A duplicate sees the fall happen, immediately dispels, but (the real) Cameron is too far away to catch them on the way down. She heals them and lets them lean on her (and hug, fondle, and/or grope her at their discretion) until they're ready return to work.

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They're not shy about casual touch, but they show no particular inclination to do anything nonplatonic. They're back to work in a couple minutes.

 

At some point, rumors start circulating about her making people young again. A little later, the rumors start mentioning Simon. Nobody approaches her about it directly, yet.

 

Work ends for the day when it starts getting dark. Sally approaches Cameron – "I didn't ask earlier, but are you new in town? Have you found somewhere to eat and sleep tonight?"

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"I met Sunny, she seemed keen to have me at her Inn," Cameron mentions.

That was before the eldritch skydrool ate a bunch of people's houses, though. Those rooms are probably all taken. She looks over the construction remaining to be done. She could probably finish it herself during the night.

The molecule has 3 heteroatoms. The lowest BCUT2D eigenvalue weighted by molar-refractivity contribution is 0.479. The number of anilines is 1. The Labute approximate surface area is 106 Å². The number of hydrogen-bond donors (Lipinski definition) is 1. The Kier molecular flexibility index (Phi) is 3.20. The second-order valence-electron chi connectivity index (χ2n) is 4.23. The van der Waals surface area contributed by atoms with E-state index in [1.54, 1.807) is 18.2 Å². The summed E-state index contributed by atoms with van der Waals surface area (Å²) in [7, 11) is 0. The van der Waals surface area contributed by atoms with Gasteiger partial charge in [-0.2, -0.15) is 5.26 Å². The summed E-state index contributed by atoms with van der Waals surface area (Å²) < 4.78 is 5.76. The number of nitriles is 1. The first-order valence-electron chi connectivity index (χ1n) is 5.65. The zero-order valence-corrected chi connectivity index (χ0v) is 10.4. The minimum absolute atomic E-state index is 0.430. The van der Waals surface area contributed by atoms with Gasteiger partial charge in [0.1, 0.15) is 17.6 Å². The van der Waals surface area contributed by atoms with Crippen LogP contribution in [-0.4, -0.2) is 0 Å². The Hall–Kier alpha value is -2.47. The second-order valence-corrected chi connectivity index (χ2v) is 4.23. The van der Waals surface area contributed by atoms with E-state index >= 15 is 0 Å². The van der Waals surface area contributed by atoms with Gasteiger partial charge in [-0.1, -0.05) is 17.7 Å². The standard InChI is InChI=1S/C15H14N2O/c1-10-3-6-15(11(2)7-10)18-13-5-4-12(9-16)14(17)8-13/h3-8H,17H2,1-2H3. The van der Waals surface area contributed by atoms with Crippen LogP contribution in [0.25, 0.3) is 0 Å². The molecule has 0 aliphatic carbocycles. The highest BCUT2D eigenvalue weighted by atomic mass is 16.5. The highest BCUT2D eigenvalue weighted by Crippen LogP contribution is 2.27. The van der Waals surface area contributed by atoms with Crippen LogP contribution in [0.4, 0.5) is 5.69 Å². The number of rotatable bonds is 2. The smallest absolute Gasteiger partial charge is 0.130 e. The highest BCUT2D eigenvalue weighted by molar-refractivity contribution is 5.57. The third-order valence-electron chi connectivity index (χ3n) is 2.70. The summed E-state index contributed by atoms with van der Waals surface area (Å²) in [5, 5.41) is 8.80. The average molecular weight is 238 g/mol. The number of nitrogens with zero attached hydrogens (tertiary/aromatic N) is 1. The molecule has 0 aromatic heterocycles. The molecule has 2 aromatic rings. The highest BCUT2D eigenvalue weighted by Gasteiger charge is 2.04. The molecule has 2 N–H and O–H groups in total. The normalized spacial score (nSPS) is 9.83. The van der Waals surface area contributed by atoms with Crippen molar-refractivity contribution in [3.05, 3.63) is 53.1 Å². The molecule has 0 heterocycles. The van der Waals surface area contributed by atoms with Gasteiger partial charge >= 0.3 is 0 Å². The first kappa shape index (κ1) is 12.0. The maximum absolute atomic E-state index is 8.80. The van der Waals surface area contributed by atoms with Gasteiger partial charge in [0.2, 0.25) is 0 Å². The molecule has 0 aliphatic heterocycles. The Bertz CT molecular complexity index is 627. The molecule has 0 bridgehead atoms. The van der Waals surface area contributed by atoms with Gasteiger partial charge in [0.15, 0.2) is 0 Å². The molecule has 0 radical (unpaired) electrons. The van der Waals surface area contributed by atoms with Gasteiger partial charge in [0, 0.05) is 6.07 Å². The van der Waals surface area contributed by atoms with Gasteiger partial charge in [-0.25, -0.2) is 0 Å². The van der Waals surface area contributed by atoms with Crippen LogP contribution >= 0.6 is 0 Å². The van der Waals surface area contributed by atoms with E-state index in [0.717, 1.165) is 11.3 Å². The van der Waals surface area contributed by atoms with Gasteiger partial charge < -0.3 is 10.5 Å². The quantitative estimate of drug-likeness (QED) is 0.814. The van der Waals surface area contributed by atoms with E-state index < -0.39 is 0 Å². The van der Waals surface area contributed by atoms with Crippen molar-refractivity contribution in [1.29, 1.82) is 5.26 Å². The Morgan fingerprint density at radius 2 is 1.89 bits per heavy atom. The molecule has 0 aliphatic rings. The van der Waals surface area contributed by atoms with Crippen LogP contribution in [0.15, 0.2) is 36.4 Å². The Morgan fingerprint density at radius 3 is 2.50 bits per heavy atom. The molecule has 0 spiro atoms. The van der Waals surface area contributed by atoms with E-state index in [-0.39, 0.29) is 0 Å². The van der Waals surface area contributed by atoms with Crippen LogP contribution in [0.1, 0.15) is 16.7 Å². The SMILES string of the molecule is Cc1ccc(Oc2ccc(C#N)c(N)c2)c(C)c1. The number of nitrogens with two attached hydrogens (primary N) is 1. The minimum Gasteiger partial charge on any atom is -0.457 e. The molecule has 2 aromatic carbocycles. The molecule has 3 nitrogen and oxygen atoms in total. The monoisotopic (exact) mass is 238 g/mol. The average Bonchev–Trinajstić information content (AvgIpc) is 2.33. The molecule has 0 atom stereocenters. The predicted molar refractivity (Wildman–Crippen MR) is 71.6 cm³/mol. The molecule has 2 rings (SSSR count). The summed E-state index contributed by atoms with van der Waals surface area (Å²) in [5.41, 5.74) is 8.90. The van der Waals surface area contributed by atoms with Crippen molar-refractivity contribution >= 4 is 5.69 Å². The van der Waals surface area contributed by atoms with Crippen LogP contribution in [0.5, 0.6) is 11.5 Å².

Maybe she'll go check in with Tegan and the Doc, first.

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As twilight gathers, the scar on the glass sky stands out, a moon-bright spark among the stars.

 

Doc is at his office; he emerges from the back room shortly after Cameron enters. He's not wearing his bowtie, though his collar is still buttoned. "Hello, Cameron. May I ask what brings you back here?"

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"Maybe I just wanted what passes for a familiar face around here, and naturally thought of my fellow healer," Cameron says wryly.

More softly, "Speaking of which, how's Tegan?"

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A slight smile. "Much improved, I'm happy to say."

And, more softly, "I'm honored to have you consider me your peer."

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"Good. The one thing my healing can't do is reach into the past..." Cameron shakes her head and smiles at him. "I think it's more a matter of perspective, than power. It's easy for me. You work harder than I ever have, to keep bodies whole."

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"Our scrying cannot reach across time, either; or at least it is not known to have been accomplished, though many have tried."

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Cameron nods and is pensively silent for a moment.